The issue of time management is complex for our students. I find that part of this problem stems from the fact that my students are not quite sure how to be students. They don’t know what it means to come to class, engage in the class, take what they’ve learned from class, go home and apply that classroom knowledge to homework and then come back to class and discuss those assignments. They don’t know how to do this because they lack skills in active listening, reading comprehension, note taking, class discussion, collaborative work, etc. This is not to say they are not smart or willing or enthusiastic. They are all of these things, but they don’t have the basic skill set and that can prove to be quite an obstacle to overcome. Why don’t they have these skills? Some of it is a question of their previous educational experience. If they are coming from high school programs that were overcrowded or underfunded or understaffed (most likely all three) they may have slipped through the cracks. Another common case is that this student is a returning adult and the last time they were in the classroom was thirty years ago. Needless to say, the classroom as changed a lot in thirty years. In addition to the skills above, these returning students also struggle with the technology. They have to do assignments online, type papers on word processing software, and interact with platforms like Blackboard. It’s a lot to take in. 
The other issue with these skills is while they contribute to the overall problem of time management, they also exacerbate the problem. It’s a vicious cycle. For example, if a student has a problem with note taking, they can hire a tutor, or go to a student success workshop, or seek help from a peer or their professor. However, in the time that it takes for them to realize they need help with note taking and then in the time that it takes for them to put the necessary steps in place to fix that problem, they’ve already fallen behind. This is also assuming that the problem in question is easily fixed. However, it may take students several weeks or even an entire semester to get the hang of note taking. In the meantime, what does their performance in your class look like?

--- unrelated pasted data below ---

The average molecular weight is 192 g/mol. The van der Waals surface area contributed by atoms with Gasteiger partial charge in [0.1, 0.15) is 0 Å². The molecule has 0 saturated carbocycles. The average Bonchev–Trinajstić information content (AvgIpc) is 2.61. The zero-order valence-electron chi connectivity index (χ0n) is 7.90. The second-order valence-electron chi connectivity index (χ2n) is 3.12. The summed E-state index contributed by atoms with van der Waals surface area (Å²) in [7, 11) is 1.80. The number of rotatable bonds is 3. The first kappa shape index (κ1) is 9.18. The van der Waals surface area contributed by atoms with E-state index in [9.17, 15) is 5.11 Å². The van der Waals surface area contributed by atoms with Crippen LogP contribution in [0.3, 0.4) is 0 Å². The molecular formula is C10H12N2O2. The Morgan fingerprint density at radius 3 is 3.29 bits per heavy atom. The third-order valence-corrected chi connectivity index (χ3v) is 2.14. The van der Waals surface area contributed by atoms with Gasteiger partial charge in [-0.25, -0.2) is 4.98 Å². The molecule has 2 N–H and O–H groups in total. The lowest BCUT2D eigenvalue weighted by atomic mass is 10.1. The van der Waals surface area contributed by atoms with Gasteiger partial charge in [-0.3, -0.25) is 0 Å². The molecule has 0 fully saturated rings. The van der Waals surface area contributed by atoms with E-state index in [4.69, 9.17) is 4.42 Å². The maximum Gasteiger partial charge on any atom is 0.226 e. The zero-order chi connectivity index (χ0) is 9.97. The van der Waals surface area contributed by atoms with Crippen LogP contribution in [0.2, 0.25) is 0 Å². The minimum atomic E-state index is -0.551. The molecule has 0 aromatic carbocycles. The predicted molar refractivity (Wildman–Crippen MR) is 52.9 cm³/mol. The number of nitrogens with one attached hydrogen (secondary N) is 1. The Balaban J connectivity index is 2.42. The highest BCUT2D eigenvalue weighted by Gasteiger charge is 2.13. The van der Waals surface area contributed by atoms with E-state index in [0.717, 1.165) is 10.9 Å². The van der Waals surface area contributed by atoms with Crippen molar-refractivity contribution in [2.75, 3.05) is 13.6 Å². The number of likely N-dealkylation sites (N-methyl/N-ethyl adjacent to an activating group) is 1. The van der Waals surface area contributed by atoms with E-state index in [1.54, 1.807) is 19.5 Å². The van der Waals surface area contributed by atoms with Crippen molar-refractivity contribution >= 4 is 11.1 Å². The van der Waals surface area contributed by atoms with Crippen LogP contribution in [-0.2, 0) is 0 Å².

This lack of basic student skill is definitely a problem, but in my opinion it is not the difficult part of the problem to solve. Why? Well, because we as members of an educational institution have resources at our disposal to help with these types of issues. While our resources are often stretched and far from perfect, they are present and available. I can send my students to the writing center, I can arrange that they get a note taker, I can set up study groups with their peers, etc. In my mind, the tricky part of this time management problem is that piece that I have no control over: their personal lives. 
It is easy to dismiss a student’s personal life as “not your problem” or “not my job” and move on from there. After all, what can you do if this students car breaks down? If they are evicted? Kicked out of their house? If their child, mother or grandfather is hospitalized? If they are hospitalized, arrested, deported or otherwise incapacitated? If they lose their jobs? If they are going through a divorce or battling a terminal illness?